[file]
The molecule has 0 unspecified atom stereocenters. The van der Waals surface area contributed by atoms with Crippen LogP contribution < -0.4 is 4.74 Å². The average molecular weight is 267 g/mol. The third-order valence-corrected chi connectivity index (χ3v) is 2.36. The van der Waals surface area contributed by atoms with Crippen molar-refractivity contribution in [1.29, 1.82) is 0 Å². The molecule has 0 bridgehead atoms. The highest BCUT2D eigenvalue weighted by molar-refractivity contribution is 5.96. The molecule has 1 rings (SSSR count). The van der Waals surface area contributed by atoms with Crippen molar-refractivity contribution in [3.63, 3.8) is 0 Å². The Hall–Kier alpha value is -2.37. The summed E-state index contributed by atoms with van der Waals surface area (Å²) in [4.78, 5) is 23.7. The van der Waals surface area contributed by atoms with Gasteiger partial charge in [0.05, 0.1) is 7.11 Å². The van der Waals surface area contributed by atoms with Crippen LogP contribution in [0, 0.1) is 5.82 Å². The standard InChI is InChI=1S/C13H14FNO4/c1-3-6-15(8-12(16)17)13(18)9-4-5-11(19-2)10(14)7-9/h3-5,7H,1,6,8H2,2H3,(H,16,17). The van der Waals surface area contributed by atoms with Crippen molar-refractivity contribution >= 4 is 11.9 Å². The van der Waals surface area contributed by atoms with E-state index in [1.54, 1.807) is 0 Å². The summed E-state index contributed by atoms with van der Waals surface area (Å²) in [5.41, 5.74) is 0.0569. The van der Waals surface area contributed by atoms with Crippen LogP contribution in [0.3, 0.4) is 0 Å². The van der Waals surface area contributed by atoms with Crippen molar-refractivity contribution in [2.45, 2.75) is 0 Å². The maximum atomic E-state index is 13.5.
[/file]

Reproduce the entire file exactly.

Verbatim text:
The molecule has 0 unspecified atom stereocenters. The van der Waals surface area contributed by atoms with Crippen LogP contribution < -0.4 is 4.74 Å². The average molecular weight is 267 g/mol. The third-order valence-corrected chi connectivity index (χ3v) is 2.36. The van der Waals surface area contributed by atoms with Crippen molar-refractivity contribution in [1.29, 1.82) is 0 Å². The molecule has 0 bridgehead atoms. The highest BCUT2D eigenvalue weighted by molar-refractivity contribution is 5.96. The molecule has 1 rings (SSSR count). The van der Waals surface area contributed by atoms with Crippen molar-refractivity contribution in [3.63, 3.8) is 0 Å². The Hall–Kier alpha value is -2.37. The summed E-state index contributed by atoms with van der Waals surface area (Å²) in [4.78, 5) is 23.7. The van der Waals surface area contributed by atoms with Gasteiger partial charge in [0.05, 0.1) is 7.11 Å². The van der Waals surface area contributed by atoms with Crippen LogP contribution in [0, 0.1) is 5.82 Å². The standard InChI is InChI=1S/C13H14FNO4/c1-3-6-15(8-12(16)17)13(18)9-4-5-11(19-2)10(14)7-9/h3-5,7H,1,6,8H2,2H3,(H,16,17). The van der Waals surface area contributed by atoms with Crippen molar-refractivity contribution >= 4 is 11.9 Å². The van der Waals surface area contributed by atoms with E-state index in [1.54, 1.807) is 0 Å². The summed E-state index contributed by atoms with van der Waals surface area (Å²) in [5.41, 5.74) is 0.0569. The van der Waals surface area contributed by atoms with Crippen LogP contribution in [0.3, 0.4) is 0 Å². The van der Waals surface area contributed by atoms with Crippen molar-refractivity contribution in [2.45, 2.75) is 0 Å². The maximum atomic E-state index is 13.5.